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When Should You Start Caring About Your Heart Health?

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When Should You Start Caring About Your Heart Health?

When you’re young, heart problems are the last thing on your mind. But it’s never too early to care about your heart. Cardiovascular disease can begin in adolescence, and the lifestyle you follow now sets the stage for future heart attacks.

When should you start caring about your heart health? There’s only one answer and that’s right now

Parents should guard the heart health of their teens. Young adults should develop lifestyle habits that prevent early cardiovascular disease. And older adults need to stay on a healthy path to lower their risk of having a heart attack.

Taking care of your heart isn’t complicated. It comes down to lifestyle basics, knowing your risk of developing cardiovascular disease, and practicing preventive cardiology.

At ARK Cardiovascular & Arrhythmia Center, we specialize in helping people prevent heart disease. The first step is understanding that it’s never too soon to care about your heart health.

Heart problems begin at an early age

Most young and middle-aged adults don’t start each day wondering about how to take care of their heart. They’re healthy and think cardiovascular disease is a problem for older people.

It’s easy and understandable to take that approach because the average age for having a first heart attack is 65 for men and 72 for women. But there’s a glitch in thinking you’ll worry about heart disease down the road.

You can’t put off caring for your heart health, because the conditions that cause a heart attack are building in your body for years before they cause any problems.

You don’t suddenly get sick and have a heart attack. You’ve been getting sick for decades, but you didn’t know it. Cardiovascular diseases progressively develop for years without causing symptoms.

Here are a few facts to highlight why it’s never too early to care about the health of your heart:

  • One in five adolescents have high cholesterol (a leading risk factor for heart disease)
  • One in five people who have a heart attack are younger than 40
  • Heart attacks in young people have increased by 2% yearly for the last 10 years

Unfortunately, the first sign you have a problem is often a heart attack. On the positive side, the diseases that cause heart attacks are preventable.

About preventive cardiology

It’s never too early or too late to make lifestyle changes that protect your heart. How you live early in life determines your risk of heart disease as you get older. Making changes when you’re older can still prevent cardiovascular disease or slow down the progression of existing disease.

These are the first steps to take if you want to keep your heart healthy:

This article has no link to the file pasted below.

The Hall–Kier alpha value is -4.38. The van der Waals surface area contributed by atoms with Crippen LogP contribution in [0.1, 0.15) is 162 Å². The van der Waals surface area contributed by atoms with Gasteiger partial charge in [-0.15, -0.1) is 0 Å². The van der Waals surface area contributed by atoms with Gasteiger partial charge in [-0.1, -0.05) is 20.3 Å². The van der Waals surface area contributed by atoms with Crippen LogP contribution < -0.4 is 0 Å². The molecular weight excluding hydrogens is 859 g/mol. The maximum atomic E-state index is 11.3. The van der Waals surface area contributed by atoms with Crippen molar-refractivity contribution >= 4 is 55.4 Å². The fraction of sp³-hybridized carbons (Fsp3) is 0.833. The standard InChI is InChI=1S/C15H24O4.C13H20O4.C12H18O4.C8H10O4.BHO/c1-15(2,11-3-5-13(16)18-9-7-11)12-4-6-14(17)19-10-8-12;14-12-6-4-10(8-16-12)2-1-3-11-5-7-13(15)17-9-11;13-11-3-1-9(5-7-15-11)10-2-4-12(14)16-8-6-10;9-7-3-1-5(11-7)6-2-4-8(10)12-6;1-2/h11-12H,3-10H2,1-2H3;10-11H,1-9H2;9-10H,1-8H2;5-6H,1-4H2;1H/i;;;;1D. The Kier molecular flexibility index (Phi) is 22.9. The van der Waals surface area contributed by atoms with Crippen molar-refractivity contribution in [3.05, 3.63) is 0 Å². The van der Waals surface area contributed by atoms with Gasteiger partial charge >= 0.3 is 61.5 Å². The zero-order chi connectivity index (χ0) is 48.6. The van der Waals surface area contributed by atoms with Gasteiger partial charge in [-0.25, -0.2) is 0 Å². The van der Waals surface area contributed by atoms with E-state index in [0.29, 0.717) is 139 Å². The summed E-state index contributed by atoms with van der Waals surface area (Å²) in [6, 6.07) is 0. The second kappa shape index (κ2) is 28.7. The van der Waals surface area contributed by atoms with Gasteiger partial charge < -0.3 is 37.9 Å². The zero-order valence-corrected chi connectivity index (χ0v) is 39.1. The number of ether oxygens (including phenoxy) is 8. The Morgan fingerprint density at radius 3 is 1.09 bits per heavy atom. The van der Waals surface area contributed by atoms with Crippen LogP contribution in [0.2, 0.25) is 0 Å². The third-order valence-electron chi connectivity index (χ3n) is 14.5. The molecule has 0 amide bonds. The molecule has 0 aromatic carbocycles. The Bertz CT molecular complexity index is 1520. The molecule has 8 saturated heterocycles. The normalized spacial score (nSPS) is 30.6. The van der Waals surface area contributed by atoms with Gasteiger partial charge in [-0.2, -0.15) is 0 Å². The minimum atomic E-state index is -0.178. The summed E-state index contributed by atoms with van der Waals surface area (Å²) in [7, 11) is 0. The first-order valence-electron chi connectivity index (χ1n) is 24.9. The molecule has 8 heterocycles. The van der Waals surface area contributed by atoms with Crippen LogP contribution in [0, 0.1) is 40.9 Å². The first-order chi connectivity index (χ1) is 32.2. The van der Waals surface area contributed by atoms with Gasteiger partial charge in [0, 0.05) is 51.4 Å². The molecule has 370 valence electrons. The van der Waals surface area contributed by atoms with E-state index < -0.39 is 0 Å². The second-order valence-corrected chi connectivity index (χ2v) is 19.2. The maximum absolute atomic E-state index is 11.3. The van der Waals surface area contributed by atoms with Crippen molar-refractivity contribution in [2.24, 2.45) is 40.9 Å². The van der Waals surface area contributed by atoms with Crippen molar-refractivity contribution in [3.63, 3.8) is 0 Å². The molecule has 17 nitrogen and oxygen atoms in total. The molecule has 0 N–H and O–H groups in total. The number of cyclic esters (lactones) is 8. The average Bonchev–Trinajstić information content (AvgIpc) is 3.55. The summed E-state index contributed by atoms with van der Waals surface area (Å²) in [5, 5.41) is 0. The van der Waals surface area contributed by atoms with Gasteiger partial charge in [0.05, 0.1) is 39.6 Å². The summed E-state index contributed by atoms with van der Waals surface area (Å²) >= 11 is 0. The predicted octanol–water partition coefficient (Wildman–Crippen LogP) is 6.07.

Know your risks

The factors that increase your risk of developing cardiovascular disease include:

  • Having high blood pressure
  • Having high cholesterol
  • Being diagnosed with prediabetes or diabetes
  • Being overweight or obese
  • Being a smoker
  • Consuming too much alcohol
  • Dealing with constant stress
  • Consuming an unhealthy diet
  • Leading a sedentary lifestyle

The more risk factors you have, the more likely you are to develop atherosclerosis, the buildup of cholesterol that blocks arteries. You can take care of your heart and prevent problems by lowering your risk factors.

Get routine screenings

It’s important to get routine screenings for the conditions that lead to heart disease. For example, people with an average risk of developing cardiovascular disease should begin cholesterol and blood pressure screenings around the age of 18-20. 

If you have a high risk of developing cardiovascular disease, you may need more frequent screenings. We can help you determine the best schedule after an initial cardiology assessment. 

Schedule preventive cardiology care

Since unhealthy changes in your arteries can begin during your teen years, consider scheduling your initial heart screening by the age of 20. During this exam, we review your medical history, thoroughly assess your risk factors, and run baseline testing to determine the current state of your cardiovascular health.

Once we have that information, we can work with you to create a lifestyle plan that prevents future problems. We also treat existing health conditions that contribute to cardiovascular disease.

You’re not alone when it comes to maintaining a strong, healthy heart. Though many cardiology practices only focus on treating problems after they arise, we prefer to start with preventive care so you can avoid heart conditions.

We also offer concierge services that make preventive cardiology care easy. We bring the highest quality of care to you with home visits, 24-hour phone and email access, and telehealth.

To learn more about how to take care of your heart health, call our office in Dearborn or Detroit, Michigan, or book an appointment online today.

ARK Cardiovascular & Arrhythmia Center
Dearborn Clinic
✆ Phone (appointments): 313-631-4551
 ✆ Phone (general inquiries): 313-945-9000
Address: 6050 Greenfield Rd, Suite 101, Dearborn, MI 48126

Detroit Clinic
✆ Phone (appointments): 313-888-8758
 ✆ Phone (general inquiries): 313-831-9801
Address: 311 Mack Ave., Suite 62100, Detroit, MI 48201

Trenton Clinic
✆ Phone (appointments): 734-838-4431
 ✆ Phone (general inquiries): 734-225-6854
Address: 3290 West Road, Trenton, MI 48183

 ARK Cardiovascular Diagnostic & Imaging Center
✆ Phone (appointments): 734-888-9166
 ✆ Phone (general inquiries): 734-672-6126
Address: 1676 Fort St, , Trenton, MI 48183
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